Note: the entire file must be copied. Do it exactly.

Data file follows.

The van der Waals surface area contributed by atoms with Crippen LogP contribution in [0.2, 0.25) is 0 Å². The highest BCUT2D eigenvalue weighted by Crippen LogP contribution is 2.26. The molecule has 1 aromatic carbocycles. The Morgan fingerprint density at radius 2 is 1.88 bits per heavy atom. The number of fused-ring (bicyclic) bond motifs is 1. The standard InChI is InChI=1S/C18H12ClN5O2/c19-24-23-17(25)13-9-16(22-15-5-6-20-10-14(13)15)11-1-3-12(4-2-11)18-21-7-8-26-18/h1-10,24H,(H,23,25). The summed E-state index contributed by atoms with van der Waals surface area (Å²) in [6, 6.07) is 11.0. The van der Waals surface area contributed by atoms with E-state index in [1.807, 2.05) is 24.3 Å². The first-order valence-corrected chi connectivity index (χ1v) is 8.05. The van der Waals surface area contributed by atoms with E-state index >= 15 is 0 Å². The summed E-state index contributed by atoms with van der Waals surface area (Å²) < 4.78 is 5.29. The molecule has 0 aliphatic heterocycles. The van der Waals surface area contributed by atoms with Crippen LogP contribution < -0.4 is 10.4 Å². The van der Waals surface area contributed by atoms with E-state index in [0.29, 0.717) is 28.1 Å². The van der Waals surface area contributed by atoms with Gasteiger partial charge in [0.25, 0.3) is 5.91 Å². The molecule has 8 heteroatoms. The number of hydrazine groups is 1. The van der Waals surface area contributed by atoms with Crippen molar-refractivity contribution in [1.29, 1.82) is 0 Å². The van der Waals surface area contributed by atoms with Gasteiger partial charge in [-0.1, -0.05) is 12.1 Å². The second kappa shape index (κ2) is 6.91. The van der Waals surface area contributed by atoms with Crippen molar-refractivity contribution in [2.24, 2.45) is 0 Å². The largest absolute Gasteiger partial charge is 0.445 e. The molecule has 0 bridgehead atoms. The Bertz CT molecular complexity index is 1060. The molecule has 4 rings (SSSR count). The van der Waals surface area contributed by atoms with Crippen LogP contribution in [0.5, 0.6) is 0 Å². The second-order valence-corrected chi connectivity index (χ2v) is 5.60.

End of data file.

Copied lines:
The van der Waals surface area contributed by atoms with Crippen LogP contribution in [0.2, 0.25) is 0 Å². The highest BCUT2D eigenvalue weighted by Crippen LogP contribution is 2.26. The molecule has 1 aromatic carbocycles. The Morgan fingerprint density at radius 2 is 1.88 bits per heavy atom. The number of fused-ring (bicyclic) bond motifs is 1. The standard InChI is InChI=1S/C18H12ClN5O2/c19-24-23-17(25)13-9-16(22-15-5-6-20-10-14(13)15)11-1-3-12(4-2-11)18-21-7-8-26-18/h1-10,24H,(H,23,25). The summed E-state index contributed by atoms with van der Waals surface area (Å²) in [6, 6.07) is 11.0. The van der Waals surface area contributed by atoms with E-state index in [1.807, 2.05) is 24.3 Å². The first-order valence-corrected chi connectivity index (χ1v) is 8.05. The van der Waals surface area contributed by atoms with E-state index >= 15 is 0 Å². The summed E-state index contributed by atoms with van der Waals surface area (Å²) < 4.78 is 5.29. The molecule has 0 aliphatic heterocycles. The van der Waals surface area contributed by atoms with Crippen LogP contribution < -0.4 is 10.4 Å². The van der Waals surface area contributed by atoms with E-state index in [0.29, 0.717) is 28.1 Å². The van der Waals surface area contributed by atoms with Gasteiger partial charge in [0.25, 0.3) is 5.91 Å². The molecule has 8 heteroatoms. The number of hydrazine groups is 1. The van der Waals surface area contributed by atoms with Crippen molar-refractivity contribution in [1.29, 1.82) is 0 Å². The van der Waals surface area contributed by atoms with Gasteiger partial charge in [-0.1, -0.05) is 12.1 Å². The second kappa shape index (κ2) is 6.91. The van der Waals surface area contributed by atoms with Crippen molar-refractivity contribution in [2.24, 2.45) is 0 Å². The largest absolute Gasteiger partial charge is 0.445 e. The molecule has 0 bridgehead atoms. The Bertz CT molecular complexity index is 1060. The molecule has 4 rings (SSSR count). The van der Waals surface area contributed by atoms with Crippen LogP contribution in [0.5, 0.6) is 0 Å². The second-order valence-corrected chi connectivity index (χ2v) is 5.60.